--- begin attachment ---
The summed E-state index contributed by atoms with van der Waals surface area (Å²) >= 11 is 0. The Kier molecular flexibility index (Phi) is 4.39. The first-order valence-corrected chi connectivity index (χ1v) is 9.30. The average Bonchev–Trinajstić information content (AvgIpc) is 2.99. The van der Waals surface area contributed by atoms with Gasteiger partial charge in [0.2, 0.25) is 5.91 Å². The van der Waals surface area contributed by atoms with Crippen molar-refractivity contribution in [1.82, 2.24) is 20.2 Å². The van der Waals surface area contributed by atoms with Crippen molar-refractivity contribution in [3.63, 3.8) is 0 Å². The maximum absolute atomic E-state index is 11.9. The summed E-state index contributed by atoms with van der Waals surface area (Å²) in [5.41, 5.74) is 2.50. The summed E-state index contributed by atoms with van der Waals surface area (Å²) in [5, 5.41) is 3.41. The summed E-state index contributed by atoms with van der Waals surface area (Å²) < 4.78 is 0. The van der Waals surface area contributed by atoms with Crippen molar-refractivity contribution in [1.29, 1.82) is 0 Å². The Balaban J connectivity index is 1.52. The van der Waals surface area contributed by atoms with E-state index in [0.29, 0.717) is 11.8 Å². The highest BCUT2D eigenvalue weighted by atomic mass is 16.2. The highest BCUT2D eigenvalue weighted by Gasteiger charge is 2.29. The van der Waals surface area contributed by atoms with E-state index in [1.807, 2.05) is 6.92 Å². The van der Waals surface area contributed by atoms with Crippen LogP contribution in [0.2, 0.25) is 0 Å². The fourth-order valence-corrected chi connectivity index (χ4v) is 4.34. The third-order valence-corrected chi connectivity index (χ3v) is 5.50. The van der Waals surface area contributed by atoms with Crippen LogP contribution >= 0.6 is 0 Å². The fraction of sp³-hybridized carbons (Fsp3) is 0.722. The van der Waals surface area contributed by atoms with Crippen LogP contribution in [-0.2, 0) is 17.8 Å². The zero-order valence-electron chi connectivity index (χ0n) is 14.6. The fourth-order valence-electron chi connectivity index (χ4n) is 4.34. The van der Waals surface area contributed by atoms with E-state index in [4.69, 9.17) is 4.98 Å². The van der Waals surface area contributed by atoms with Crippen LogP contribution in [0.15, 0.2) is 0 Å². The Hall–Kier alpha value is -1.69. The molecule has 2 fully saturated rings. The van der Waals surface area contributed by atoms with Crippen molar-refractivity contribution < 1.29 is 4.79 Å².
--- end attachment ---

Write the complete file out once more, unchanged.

The summed E-state index contributed by atoms with van der Waals surface area (Å²) >= 11 is 0. The Kier molecular flexibility index (Phi) is 4.39. The first-order valence-corrected chi connectivity index (χ1v) is 9.30. The average Bonchev–Trinajstić information content (AvgIpc) is 2.99. The van der Waals surface area contributed by atoms with Gasteiger partial charge in [0.2, 0.25) is 5.91 Å². The van der Waals surface area contributed by atoms with Crippen molar-refractivity contribution in [1.82, 2.24) is 20.2 Å². The van der Waals surface area contributed by atoms with Crippen molar-refractivity contribution in [3.63, 3.8) is 0 Å². The maximum absolute atomic E-state index is 11.9. The summed E-state index contributed by atoms with van der Waals surface area (Å²) in [5.41, 5.74) is 2.50. The summed E-state index contributed by atoms with van der Waals surface area (Å²) in [5, 5.41) is 3.41. The summed E-state index contributed by atoms with van der Waals surface area (Å²) < 4.78 is 0. The van der Waals surface area contributed by atoms with Crippen molar-refractivity contribution in [1.29, 1.82) is 0 Å². The Balaban J connectivity index is 1.52. The van der Waals surface area contributed by atoms with E-state index in [0.29, 0.717) is 11.8 Å². The highest BCUT2D eigenvalue weighted by atomic mass is 16.2. The highest BCUT2D eigenvalue weighted by Gasteiger charge is 2.29. The van der Waals surface area contributed by atoms with E-state index in [1.807, 2.05) is 6.92 Å². The van der Waals surface area contributed by atoms with Crippen LogP contribution in [0.2, 0.25) is 0 Å². The fourth-order valence-corrected chi connectivity index (χ4v) is 4.34. The third-order valence-corrected chi connectivity index (χ3v) is 5.50. The van der Waals surface area contributed by atoms with Crippen LogP contribution >= 0.6 is 0 Å². The fraction of sp³-hybridized carbons (Fsp3) is 0.722. The van der Waals surface area contributed by atoms with Crippen LogP contribution in [-0.2, 0) is 17.8 Å². The zero-order valence-electron chi connectivity index (χ0n) is 14.6. The fourth-order valence-electron chi connectivity index (χ4n) is 4.34. The van der Waals surface area contributed by atoms with E-state index in [4.69, 9.17) is 4.98 Å². The van der Waals surface area contributed by atoms with Crippen LogP contribution in [0.15, 0.2) is 0 Å². The Hall–Kier alpha value is -1.69. The molecule has 2 fully saturated rings. The van der Waals surface area contributed by atoms with Crippen molar-refractivity contribution < 1.29 is 4.79 Å².